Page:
Your Jan. 21 editorial “Healthier Ohio” supported Medicaid expansion in Ohio. Mercy, one of the largest health systems in the Toledo region and part of Catholic Health Partners, the largest health-care provider in Ohio, also supports the expansion of Medicaid. Access to high-quality health care would create healthier communities in Toledo and across Ohio.
By law, and for Mercy by mission, Ohio hospitals provide medically necessary care to all sick or injured people, including uninsured individuals with incomes at or below the federal poverty line. When uninsured patients can’t pay for their care, the financial burden is shared by health-care providers and those who pay for health-care services.
Hospital uncompensated-care levels are at all-time highs. In the past five years, Ohio hospitals’ uncompensated-care costs have increased by more than 50 percent. In 2011, Mercy provided almost $80 million in community benefit.
Even though Medicaid covers only part of the cost of providing care — 83 cents on the dollar — covering more uninsured Ohioans through Medicaid would provide some degree of counterbalance to the spiraling shift of costs to families, employers, and hospitals.
There may be questions about whether Ohio can afford Medicaid expansion. But the state has an opportunity to build a more flexible Medicaid program, with greater opportunities for personal responsibility, less cost-shifting onto privately insured families and employers, and less financial risk for the state.
Even more important, hospitals throughout Ohio, including Mercy, are showing real results in containing Medicaid costs.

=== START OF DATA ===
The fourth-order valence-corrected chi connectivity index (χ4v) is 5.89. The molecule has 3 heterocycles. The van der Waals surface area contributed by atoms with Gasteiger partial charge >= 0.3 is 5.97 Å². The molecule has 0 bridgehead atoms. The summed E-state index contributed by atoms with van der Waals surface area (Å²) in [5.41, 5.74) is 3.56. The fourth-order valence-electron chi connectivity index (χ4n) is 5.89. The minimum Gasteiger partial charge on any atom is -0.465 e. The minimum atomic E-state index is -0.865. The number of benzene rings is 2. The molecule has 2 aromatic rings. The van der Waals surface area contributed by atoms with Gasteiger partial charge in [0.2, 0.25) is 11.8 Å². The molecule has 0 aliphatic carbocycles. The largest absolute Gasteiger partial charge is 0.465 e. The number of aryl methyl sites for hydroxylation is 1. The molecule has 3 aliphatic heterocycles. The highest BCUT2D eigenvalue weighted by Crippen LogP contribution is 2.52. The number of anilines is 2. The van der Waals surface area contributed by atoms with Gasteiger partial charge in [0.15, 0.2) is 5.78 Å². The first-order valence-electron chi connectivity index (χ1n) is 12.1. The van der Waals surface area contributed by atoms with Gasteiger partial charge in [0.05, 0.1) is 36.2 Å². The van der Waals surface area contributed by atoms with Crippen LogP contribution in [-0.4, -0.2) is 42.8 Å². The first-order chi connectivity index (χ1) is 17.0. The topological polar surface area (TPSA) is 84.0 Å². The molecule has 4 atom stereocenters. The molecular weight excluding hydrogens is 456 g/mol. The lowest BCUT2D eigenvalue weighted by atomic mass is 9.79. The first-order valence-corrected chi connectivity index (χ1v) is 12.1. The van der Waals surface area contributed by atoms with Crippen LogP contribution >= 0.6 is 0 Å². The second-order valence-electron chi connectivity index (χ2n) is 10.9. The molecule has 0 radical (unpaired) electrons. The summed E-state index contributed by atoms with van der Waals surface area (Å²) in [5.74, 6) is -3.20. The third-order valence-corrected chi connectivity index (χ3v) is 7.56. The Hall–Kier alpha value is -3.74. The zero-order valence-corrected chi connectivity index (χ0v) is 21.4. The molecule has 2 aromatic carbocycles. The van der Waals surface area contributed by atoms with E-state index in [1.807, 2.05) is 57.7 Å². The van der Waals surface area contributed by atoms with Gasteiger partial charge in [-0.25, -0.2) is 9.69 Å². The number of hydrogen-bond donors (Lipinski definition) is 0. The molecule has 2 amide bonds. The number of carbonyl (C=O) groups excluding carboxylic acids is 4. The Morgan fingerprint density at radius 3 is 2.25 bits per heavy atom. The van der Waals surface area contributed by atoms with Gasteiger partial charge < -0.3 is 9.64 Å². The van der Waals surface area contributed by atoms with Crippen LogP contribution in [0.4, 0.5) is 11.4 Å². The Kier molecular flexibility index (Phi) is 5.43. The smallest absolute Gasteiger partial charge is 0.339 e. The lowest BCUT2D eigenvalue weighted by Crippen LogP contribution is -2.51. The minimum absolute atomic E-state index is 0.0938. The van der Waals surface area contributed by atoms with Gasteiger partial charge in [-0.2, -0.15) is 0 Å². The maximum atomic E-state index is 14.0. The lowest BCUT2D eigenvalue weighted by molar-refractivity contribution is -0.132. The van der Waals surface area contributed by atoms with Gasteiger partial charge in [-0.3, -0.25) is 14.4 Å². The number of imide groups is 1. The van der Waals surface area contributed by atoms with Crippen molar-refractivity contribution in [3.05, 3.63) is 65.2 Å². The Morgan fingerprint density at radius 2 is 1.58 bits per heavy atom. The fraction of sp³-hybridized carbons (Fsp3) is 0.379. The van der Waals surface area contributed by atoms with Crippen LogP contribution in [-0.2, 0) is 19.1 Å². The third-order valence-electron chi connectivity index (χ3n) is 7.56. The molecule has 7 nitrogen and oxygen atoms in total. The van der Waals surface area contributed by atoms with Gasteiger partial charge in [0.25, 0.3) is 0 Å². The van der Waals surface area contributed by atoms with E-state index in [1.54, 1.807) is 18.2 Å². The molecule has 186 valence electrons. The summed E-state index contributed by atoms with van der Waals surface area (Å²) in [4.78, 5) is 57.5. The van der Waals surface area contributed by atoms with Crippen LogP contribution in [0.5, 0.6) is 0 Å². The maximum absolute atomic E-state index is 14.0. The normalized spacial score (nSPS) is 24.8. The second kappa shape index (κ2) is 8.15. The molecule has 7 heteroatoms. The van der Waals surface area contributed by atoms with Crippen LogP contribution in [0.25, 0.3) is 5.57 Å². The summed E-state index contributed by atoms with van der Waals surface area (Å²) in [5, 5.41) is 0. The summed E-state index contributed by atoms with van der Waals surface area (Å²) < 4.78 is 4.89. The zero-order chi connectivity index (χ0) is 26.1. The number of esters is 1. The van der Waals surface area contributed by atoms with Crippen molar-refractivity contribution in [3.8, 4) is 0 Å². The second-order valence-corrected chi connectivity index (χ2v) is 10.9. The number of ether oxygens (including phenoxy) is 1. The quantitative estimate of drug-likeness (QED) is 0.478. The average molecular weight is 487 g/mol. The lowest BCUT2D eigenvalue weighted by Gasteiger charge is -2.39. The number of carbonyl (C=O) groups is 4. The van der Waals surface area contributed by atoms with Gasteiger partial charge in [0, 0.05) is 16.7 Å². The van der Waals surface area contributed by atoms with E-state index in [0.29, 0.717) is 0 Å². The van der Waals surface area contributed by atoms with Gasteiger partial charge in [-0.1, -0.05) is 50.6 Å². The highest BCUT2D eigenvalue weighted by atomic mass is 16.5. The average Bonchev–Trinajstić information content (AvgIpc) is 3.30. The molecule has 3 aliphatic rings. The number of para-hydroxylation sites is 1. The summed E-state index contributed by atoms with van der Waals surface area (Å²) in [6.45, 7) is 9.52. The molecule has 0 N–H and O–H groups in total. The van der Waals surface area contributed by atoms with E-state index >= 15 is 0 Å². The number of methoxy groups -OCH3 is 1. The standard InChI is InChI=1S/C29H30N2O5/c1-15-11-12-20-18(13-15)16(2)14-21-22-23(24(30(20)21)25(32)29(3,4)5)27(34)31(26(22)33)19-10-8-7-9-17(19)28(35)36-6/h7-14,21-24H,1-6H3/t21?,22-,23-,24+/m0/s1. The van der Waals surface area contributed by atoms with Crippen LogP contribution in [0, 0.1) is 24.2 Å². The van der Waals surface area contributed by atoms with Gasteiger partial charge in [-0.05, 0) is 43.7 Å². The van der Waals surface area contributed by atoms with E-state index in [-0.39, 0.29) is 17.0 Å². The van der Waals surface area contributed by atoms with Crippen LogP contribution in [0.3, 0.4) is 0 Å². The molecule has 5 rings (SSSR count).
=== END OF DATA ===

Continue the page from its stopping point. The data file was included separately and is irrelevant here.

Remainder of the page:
Medicaid spending for the current fiscal year is tracking below projections. The state has spent about $6.2 billion on Medicaid since July. That’s about $219 million — or 3 percent less — than it is expected to spend through November, 2013, according to the latest data available.
Ohio hospitals continuously seek to be more efficient in our delivery and coordination of care. Our industry’s focus on prevention and disease management has reduced costs. That’s great news and something Mercy has been working toward for years: keeping people out of the hospital.
Mercy primary-care physician practices are making the transition to patient-centered medical homes. In those homes, patients are engaged in their health care so as to not only to treat their chronic conditions, but also to manage their care overall and lead to prevention of more serious illnesses.
Hospitals recognize that enhancing and streamlining the Medicaid program will present certain challenges. As the front line of health care, Mercy encourages policy makers to take advantage of this chance to help secure a better health-care system for Ohio.
President and Chief Executive Officer Mercy Jefferson Avenue